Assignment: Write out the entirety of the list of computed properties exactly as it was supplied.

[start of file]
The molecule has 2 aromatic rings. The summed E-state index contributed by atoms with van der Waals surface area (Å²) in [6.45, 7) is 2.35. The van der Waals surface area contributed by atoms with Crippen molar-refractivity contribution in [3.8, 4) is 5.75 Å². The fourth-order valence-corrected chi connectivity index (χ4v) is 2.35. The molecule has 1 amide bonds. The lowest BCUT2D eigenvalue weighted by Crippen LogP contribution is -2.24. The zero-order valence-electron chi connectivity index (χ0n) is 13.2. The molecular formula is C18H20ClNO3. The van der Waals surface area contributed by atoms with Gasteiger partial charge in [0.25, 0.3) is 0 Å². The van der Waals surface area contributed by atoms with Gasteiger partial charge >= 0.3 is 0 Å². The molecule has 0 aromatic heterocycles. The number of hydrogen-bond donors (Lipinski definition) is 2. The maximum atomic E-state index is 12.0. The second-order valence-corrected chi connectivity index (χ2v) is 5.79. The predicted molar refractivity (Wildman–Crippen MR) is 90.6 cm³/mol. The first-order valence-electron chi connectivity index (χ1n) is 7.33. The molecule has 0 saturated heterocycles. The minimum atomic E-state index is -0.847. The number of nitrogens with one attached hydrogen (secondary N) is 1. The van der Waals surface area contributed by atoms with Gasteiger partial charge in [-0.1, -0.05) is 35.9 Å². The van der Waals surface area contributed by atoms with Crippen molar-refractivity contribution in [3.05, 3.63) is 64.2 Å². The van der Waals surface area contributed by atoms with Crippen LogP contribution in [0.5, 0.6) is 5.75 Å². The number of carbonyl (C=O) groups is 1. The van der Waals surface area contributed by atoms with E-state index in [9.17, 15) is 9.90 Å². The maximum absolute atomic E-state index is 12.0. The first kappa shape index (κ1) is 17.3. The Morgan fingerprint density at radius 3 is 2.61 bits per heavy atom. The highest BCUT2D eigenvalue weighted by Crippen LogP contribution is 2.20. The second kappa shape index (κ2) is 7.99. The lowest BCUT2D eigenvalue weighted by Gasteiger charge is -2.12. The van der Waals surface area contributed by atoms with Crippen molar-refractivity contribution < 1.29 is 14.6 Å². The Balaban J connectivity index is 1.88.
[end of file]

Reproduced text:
The molecule has 2 aromatic rings. The summed E-state index contributed by atoms with van der Waals surface area (Å²) in [6.45, 7) is 2.35. The van der Waals surface area contributed by atoms with Crippen molar-refractivity contribution in [3.8, 4) is 5.75 Å². The fourth-order valence-corrected chi connectivity index (χ4v) is 2.35. The molecule has 1 amide bonds. The lowest BCUT2D eigenvalue weighted by Crippen LogP contribution is -2.24. The zero-order valence-electron chi connectivity index (χ0n) is 13.2. The molecular formula is C18H20ClNO3. The van der Waals surface area contributed by atoms with Gasteiger partial charge in [0.25, 0.3) is 0 Å². The van der Waals surface area contributed by atoms with Gasteiger partial charge >= 0.3 is 0 Å². The molecule has 0 aromatic heterocycles. The number of hydrogen-bond donors (Lipinski definition) is 2. The maximum atomic E-state index is 12.0. The second-order valence-corrected chi connectivity index (χ2v) is 5.79. The predicted molar refractivity (Wildman–Crippen MR) is 90.6 cm³/mol. The first-order valence-electron chi connectivity index (χ1n) is 7.33. The molecule has 0 saturated heterocycles. The minimum atomic E-state index is -0.847. The number of nitrogens with one attached hydrogen (secondary N) is 1. The van der Waals surface area contributed by atoms with Gasteiger partial charge in [-0.1, -0.05) is 35.9 Å². The van der Waals surface area contributed by atoms with Crippen molar-refractivity contribution in [3.05, 3.63) is 64.2 Å². The van der Waals surface area contributed by atoms with Crippen LogP contribution in [0.5, 0.6) is 5.75 Å². The number of carbonyl (C=O) groups is 1. The van der Waals surface area contributed by atoms with E-state index in [9.17, 15) is 9.90 Å². The maximum absolute atomic E-state index is 12.0. The first kappa shape index (κ1) is 17.3. The Morgan fingerprint density at radius 3 is 2.61 bits per heavy atom. The highest BCUT2D eigenvalue weighted by Crippen LogP contribution is 2.20. The second kappa shape index (κ2) is 7.99. The lowest BCUT2D eigenvalue weighted by Gasteiger charge is -2.12. The van der Waals surface area contributed by atoms with Crippen molar-refractivity contribution < 1.29 is 14.6 Å². The Balaban J connectivity index is 1.88.